terça-feira, 21 de abril de 2009

Sobre Desigualdades Sociais

Sugestão de Leitura 5*:

The Spirit Level
by Richard Wilkinson and Kate PickettAllen Lane
£20, pp416

Large inequalities of income in a society have often been regarded as divisive and corrosive, and it is common knowledge that in rich societies the poor have shorter lives and suffer more from almost every social problem.
This groundbreaking book, based on thirty years' research, demonstrates that more unequal societies are bad for almost everyone within them - the well-off as well as the poor. The remarkable data the book lays out and the measures it uses are like a spirit level which we can hold up to compare the conditions of different societies. The differences revealed, even between rich market democracies, are striking. Almost every modern social and environmental problem - ill-health, lack of community life, violence, drugs, obesity, mental illness, long working hours, big prison populations - is more likely to occur in a less equal society. The book goes to the heart of the apparent contrast between the material success and social failings of many modern societies.
The Spirit Level does not simply provide a key to diagnosing our ills. It tells us how to shift the balance from self-interested 'consumerism' to a friendlier and more collaborative society. It shows a way out of the social and environmental problems which beset us and opens up a major new approach to improving the real quality of life, not just for the poor but for everyone. It is, in its conclusion, an optimistic book, which should revitalise politics and provide a new way of thinking about how we organise human communities.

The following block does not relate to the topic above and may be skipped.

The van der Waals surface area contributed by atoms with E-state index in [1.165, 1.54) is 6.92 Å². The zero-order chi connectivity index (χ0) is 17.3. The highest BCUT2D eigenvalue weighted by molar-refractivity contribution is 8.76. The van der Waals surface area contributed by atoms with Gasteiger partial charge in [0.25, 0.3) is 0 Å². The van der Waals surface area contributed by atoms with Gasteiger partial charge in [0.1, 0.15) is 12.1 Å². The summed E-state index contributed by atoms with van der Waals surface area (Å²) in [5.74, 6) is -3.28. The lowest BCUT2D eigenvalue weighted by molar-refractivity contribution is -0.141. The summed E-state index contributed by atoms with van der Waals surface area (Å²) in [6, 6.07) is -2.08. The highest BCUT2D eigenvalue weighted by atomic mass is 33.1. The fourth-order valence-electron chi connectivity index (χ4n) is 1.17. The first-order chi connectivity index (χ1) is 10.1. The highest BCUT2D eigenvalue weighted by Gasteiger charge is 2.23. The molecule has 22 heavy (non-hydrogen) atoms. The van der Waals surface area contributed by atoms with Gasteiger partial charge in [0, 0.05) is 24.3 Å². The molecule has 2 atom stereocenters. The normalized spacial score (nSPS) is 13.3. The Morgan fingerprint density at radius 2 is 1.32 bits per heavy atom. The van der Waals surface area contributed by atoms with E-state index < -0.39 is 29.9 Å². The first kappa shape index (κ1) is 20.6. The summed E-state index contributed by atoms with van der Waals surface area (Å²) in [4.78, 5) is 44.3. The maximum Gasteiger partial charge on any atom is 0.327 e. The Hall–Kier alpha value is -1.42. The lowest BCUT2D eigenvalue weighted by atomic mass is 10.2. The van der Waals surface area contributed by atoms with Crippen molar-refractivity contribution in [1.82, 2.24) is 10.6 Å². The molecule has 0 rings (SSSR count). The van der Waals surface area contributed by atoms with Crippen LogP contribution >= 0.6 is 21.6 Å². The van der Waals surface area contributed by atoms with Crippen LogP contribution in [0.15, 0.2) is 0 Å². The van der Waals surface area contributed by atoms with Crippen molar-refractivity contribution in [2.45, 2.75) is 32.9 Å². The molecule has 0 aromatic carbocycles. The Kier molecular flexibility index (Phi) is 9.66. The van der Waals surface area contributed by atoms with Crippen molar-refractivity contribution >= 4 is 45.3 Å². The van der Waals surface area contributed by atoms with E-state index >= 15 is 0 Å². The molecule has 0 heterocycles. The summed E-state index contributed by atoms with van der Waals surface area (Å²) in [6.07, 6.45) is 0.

Philip Birch, Assistant Editor, on The Spirit Level:
'This is one of the most interesting and important books I have ever read. It is driven by a simple idea: that inequality is the root cause of all societies’ ills. It doesn’t matter if the average level of income is very low or very high, it is the gap between rich and poor that is important. It is why, when polled, more Indonesians, Vietnamese, Finnish and Japanese will claim to be more happy than Brits and Americans. And it isn’t just the poorest in the most unequal societies that suffer but the richest too. In London on the one hand we hear regularly about teenagers from poorer communities stabbing each other, but on the other more and more apparently successful, university educated, richer young people suffer from anxiety, depression and are open to casual drug use than ever before. Violence, crime, low educational achievement, poor health; and status anxiety and the misery of having too much money and too much choice go hand in hand, because of inequality. This is not necessarily a new idea but it is proved here for the first time. The graphs are quite remarkable.'

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